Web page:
The warmer air temperatures forecast for the Corn Belt in the next week will undoubtedly accelerate both the growth of corn and those of weeds, leading to more fields being sprayed.
Aaron Hager, University of Illinois weed specialist, says it's important to remember that most post-emergence corn herbicides have a maximum stage beyond which broadcast applications should not be made. (See detailed chart of herbicides and application restrictions.)
These restrictions are usually indicated as a particular plant height or leaf stage, Hager says, and sometimes both of these are listed. For product labels that indicate a specific corn height and growth state, he recommends following the more restrictive of the two.
Application restrictions exist for several reasons, Hager says, but of particular importance is the increased likelihood of crop injury if applications are made beyond a specified growth stage.
"For example, some translocated herbicides should not be applied past the V6 stage because of an increased potential to cause adverse effects on the corn ear, which is being formed within the plant at about this stage," Hager says. "Other examples of growth stage restrictions have less to do with increased potential for corn injury, such as the 12-inch height restriction for post-emergence applications of atrazine."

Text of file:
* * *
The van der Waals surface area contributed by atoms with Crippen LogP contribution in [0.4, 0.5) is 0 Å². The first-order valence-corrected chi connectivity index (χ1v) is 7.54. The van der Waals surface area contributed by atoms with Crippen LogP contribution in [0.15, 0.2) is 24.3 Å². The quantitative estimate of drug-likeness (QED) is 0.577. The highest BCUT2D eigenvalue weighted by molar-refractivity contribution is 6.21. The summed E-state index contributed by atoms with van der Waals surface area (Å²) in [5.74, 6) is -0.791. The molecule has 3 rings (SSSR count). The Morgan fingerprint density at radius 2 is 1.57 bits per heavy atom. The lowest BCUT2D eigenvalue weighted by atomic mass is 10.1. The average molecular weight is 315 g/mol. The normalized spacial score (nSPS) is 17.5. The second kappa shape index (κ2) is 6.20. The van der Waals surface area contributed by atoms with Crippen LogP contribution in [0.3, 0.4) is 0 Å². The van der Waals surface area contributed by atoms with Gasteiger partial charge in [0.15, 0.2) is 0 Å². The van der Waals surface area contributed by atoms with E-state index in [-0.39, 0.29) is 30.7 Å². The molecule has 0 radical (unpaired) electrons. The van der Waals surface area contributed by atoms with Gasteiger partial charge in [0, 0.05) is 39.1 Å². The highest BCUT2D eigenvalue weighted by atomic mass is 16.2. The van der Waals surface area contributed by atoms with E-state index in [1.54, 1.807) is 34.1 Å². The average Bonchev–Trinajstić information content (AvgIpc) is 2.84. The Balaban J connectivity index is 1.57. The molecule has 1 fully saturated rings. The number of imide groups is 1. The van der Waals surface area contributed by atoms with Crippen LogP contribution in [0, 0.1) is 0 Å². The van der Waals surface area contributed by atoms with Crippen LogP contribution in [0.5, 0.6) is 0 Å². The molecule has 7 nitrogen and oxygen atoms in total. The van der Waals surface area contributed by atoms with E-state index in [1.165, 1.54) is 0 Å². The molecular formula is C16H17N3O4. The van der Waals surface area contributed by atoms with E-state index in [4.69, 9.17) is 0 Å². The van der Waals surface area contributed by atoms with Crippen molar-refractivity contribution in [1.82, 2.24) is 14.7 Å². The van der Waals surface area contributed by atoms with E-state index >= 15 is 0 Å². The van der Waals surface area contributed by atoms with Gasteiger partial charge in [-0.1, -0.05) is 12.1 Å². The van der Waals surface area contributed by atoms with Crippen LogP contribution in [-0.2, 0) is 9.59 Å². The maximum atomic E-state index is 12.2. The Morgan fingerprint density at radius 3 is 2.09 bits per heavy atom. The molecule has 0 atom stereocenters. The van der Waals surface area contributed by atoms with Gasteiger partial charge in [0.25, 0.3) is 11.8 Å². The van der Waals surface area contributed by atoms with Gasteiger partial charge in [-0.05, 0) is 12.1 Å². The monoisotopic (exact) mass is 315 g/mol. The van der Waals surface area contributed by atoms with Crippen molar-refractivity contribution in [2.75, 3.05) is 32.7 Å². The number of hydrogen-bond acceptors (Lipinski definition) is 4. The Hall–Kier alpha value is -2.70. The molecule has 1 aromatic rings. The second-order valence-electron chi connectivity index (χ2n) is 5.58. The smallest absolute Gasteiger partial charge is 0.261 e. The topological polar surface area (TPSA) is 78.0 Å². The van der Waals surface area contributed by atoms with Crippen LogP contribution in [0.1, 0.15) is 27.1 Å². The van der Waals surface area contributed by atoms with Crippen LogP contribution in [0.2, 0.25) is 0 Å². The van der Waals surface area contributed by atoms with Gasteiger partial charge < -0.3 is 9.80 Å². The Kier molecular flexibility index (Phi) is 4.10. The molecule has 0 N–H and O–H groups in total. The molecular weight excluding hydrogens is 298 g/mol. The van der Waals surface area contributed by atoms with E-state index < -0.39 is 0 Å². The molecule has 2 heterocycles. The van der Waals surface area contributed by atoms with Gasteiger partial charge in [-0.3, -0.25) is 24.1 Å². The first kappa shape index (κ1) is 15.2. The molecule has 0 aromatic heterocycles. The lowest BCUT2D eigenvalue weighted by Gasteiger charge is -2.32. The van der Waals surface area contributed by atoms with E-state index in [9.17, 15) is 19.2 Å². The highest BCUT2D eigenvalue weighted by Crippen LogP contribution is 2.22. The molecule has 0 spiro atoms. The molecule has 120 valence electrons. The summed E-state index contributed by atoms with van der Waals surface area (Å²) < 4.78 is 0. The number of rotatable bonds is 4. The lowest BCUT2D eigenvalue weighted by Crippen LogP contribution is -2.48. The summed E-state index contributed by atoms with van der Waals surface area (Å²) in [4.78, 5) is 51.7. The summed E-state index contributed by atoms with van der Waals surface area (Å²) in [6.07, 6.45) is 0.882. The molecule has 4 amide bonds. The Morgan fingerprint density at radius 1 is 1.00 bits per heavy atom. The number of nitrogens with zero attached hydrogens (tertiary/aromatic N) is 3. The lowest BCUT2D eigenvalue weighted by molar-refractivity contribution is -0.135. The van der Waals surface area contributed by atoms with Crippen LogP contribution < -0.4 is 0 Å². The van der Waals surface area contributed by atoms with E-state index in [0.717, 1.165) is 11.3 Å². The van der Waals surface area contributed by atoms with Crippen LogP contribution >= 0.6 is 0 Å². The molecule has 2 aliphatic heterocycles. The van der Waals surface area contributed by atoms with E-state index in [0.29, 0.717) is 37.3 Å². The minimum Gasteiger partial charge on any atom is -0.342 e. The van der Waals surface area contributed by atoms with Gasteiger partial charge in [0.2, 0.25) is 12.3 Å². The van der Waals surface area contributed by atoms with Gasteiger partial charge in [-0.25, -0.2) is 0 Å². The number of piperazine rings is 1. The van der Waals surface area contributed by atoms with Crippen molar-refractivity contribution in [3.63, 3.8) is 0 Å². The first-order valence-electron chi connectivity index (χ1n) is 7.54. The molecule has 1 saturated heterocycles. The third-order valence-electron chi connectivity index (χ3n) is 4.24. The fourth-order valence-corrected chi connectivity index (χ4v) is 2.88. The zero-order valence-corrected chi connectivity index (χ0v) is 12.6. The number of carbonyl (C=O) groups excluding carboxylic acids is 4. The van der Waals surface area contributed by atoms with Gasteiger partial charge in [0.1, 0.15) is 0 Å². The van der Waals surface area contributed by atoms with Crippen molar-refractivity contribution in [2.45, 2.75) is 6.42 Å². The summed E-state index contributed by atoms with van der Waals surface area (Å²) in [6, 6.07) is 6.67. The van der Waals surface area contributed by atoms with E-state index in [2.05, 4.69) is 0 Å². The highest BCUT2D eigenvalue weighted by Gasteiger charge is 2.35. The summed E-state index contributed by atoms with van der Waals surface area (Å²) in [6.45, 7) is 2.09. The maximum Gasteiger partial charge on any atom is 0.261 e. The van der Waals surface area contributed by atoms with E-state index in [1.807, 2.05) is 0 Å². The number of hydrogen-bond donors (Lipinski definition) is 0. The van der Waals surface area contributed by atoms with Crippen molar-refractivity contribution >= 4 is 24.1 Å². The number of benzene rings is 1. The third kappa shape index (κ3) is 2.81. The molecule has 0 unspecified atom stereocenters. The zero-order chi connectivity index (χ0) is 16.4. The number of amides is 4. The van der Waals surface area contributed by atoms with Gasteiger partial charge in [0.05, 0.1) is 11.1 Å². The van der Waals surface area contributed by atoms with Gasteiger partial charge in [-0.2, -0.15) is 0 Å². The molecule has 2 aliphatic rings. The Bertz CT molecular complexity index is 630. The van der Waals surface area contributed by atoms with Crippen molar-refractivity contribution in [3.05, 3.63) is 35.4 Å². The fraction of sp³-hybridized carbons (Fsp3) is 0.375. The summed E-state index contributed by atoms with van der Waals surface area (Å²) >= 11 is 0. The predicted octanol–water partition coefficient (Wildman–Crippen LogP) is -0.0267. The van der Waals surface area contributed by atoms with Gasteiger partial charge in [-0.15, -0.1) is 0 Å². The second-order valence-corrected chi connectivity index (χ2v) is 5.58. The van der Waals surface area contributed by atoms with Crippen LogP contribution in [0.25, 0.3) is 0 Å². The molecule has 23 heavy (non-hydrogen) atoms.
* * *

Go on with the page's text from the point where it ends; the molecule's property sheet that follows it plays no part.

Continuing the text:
While corn plant height is a very commonly used measure of growth stage, Hager says it may not accurately indicate a plant's true physiological maturity.
"Many agronomists agree that leaf number is a more accurate indicator of corn developmental stage," he says. "The primary techniques are counting leaves and counting leaf collars. Leaf counting begins with the short first leaf — the one with a rounded tip — and ends with the leaf that is at least 40% to 50% emerged from the whorl.
"Counting leaf collars also begins with the short first leaf, but it includes only leaves with a visible collar, or the light-colored band where the leaf joins the stem. Leaves in the whorl or those without a fully developed collar are not counted. The leaf-collar method often stages a corn plant at one leaf less than the leaf-counting method."
Because of the potential influence of adverse environmental conditions, Hager says you should be sure to accurately assess plant developmental stage by counting leaves or collars in addition to measuring plant height before applying any post-emergence herbicide. When counting leaves or leaf collars, be sure to account for leaves that might have been lost after frost or hail.
Hager encourages no-tillers to remember that some post-emergence corn herbicides also have application timing restrictions based on minimum corn size. For example, the Status label indicates that broadcast applications should be made when corn height is between 4 inches (V2) and 36 inches (V10), he says.